Video: Archived film takes viewers on road trip through South America via Pan American Highway — in 1945

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LatinaLista — It’s been over 70 years since the 1940s. A decade dominated by World War II, the Holocaust, Hitler. It was a decade when the continent Antarctica was discovered, television stations were built bringing a new type of entertainment into people’s homes and it was a decade that saw the very beginnings of a new invention called the computer.

In 70 years, the world has changed so much, and yet, in some parts of the world it’s like time stood still.

South America is one of those places.

Though change, via technology and growth, has occurred in South American cities, there are rural areas, places deep inside the rainforest and whole populations where time marches to a different clock.

Pan-American Highway runs right through the Peru's Nazca lines. The road's builders didn't even notice the lines when building this stretch of the highway in 1937.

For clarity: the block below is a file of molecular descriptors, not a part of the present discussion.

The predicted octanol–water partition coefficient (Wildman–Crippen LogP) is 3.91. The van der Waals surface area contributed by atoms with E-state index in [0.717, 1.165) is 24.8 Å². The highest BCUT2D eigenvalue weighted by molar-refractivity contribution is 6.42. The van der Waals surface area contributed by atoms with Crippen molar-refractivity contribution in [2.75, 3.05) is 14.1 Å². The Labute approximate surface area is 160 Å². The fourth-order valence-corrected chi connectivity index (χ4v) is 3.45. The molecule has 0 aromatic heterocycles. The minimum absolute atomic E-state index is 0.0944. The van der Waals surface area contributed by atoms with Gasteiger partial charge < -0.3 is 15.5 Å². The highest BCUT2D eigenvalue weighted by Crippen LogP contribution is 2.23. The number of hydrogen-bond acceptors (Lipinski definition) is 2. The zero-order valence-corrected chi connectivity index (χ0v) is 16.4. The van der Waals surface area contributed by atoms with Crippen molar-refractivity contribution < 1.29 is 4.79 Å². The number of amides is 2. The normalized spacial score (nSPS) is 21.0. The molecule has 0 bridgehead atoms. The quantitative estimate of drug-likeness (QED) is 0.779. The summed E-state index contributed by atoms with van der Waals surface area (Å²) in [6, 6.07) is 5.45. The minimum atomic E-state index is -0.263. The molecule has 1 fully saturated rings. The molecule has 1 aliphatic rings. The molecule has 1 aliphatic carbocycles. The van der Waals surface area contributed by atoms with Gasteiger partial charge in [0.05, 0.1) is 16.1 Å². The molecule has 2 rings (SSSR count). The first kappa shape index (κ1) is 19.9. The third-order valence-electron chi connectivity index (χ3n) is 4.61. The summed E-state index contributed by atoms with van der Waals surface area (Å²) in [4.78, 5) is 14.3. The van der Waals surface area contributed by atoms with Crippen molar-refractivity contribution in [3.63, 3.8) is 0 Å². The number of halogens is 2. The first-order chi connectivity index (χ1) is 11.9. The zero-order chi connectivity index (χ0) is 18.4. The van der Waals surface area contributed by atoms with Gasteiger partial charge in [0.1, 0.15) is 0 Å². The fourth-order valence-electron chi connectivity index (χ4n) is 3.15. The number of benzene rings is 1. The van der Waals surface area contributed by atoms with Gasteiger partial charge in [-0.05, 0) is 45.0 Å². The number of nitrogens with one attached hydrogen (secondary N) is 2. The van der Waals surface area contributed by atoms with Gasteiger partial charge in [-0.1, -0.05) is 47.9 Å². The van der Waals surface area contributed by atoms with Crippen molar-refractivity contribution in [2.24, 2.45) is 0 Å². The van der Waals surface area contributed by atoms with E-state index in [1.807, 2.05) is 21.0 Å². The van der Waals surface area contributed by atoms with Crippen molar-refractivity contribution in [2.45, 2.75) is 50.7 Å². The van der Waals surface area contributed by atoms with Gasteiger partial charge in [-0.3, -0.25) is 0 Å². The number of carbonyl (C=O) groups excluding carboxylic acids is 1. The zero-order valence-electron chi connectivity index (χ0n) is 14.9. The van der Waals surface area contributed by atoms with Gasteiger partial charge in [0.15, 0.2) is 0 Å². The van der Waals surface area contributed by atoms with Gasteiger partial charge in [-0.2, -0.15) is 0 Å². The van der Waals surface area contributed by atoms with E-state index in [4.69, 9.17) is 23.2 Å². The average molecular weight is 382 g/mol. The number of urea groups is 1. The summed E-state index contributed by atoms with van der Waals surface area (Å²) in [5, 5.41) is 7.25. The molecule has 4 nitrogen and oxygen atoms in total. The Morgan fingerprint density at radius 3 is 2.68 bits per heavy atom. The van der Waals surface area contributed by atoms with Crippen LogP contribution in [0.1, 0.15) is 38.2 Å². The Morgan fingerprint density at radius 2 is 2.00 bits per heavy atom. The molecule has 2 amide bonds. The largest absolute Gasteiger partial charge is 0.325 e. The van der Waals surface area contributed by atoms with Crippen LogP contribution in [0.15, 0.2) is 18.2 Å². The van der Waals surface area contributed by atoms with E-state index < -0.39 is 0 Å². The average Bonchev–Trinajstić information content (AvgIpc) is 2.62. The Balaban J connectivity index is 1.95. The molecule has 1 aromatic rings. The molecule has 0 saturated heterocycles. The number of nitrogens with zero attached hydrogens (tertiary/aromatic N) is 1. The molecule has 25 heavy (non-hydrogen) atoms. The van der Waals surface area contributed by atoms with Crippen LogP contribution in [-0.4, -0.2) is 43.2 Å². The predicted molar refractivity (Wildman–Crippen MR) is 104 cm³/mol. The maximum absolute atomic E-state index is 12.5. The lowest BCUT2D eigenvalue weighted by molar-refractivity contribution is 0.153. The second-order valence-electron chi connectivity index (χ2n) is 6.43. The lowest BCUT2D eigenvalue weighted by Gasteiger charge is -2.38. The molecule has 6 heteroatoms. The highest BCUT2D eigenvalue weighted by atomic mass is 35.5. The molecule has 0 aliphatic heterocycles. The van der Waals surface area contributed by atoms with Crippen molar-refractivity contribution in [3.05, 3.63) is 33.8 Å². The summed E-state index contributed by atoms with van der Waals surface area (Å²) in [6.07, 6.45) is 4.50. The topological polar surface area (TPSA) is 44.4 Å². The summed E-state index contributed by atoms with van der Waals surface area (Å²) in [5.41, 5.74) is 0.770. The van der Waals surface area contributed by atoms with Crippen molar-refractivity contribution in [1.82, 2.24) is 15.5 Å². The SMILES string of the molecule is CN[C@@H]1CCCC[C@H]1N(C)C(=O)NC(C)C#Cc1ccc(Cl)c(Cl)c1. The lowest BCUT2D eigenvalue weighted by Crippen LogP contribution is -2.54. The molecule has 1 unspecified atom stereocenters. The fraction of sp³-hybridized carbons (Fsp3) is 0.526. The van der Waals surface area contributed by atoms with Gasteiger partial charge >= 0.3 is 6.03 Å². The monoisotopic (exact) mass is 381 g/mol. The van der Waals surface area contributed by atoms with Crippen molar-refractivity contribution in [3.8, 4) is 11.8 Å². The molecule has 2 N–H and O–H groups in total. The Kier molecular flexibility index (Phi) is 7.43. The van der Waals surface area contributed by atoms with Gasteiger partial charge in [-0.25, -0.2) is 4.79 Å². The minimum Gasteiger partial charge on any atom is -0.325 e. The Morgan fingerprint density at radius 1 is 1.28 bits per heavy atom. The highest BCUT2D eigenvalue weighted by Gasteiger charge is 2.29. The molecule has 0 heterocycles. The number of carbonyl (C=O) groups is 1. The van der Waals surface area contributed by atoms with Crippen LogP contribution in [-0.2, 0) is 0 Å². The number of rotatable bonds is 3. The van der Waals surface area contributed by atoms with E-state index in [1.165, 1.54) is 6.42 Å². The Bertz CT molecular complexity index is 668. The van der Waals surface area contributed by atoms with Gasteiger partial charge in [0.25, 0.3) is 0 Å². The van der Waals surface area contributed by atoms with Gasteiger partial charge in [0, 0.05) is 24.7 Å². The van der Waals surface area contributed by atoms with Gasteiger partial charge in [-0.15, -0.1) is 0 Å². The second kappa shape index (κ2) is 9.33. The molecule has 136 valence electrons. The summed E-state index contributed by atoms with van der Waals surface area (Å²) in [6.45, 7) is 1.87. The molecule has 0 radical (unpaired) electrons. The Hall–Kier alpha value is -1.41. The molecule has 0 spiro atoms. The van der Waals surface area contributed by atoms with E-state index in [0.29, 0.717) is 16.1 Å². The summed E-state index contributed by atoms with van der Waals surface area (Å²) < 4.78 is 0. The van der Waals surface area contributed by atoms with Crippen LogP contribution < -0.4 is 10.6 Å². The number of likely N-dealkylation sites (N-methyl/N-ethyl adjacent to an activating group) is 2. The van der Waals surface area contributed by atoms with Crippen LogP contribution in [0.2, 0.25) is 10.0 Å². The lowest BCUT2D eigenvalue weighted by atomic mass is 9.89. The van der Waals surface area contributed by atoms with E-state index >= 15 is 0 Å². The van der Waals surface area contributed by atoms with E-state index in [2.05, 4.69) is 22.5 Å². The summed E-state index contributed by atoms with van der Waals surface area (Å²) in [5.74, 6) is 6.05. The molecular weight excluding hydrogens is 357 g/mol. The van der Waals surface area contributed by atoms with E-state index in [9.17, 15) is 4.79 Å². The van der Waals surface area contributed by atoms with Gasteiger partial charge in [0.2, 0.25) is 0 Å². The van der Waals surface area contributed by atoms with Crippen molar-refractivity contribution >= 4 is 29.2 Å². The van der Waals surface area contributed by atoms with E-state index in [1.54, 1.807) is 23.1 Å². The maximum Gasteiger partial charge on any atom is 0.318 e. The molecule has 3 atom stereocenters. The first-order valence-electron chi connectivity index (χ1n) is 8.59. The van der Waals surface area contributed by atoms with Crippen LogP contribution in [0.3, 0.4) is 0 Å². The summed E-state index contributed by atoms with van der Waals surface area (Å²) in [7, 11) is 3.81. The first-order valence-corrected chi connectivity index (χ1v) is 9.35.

Pan-American Highway runs right through the Peru’s Nazca lines. The road’s builders didn’t even notice the lines when building this stretch of the highway in 1937.

The best way to appreciate this is to see a film that recorded what life looked like in 1945 along the Pan American Highway.

Released by the National Archives and Records Administration, “Our Neighbors Down the Road” is a film that transports viewers to a simpler time.

(The film) Records an expedition by motor truck along the Pan American Highway in South America. The trip begins at La Guaira, Venezuela, and continues along mountain roads and through village markets to Caracas and the oil fields of Maracaibo, with a side trip across the Andes to Colombia. Shows the cathedral and plaza of Bogota, Colombia, and scenes of Quito and Guayaquil, Ecuador. Indian farmers thresh grain, and women drive Ilamas and sheep to market. Shows scenes of the Peruvian coastline, the cities of Lima and Ayacucho, Lake Titicaca, the ancient Inca capital near Cuzco, Peru, and the city of La Paz, Bolivia. Shows the nitrate beds along the coast of Chile, street scenes at Santiago, scenes of the Argentine countryside, and the city and seaport of Buenos Aires. Shows scenes of Montevideo, Uruguay, and cotton farms, roads, and the city of Rio de Janeiro in Brazil.

It presents an interesting snapshot of history that shows how change co-exists with tradition.

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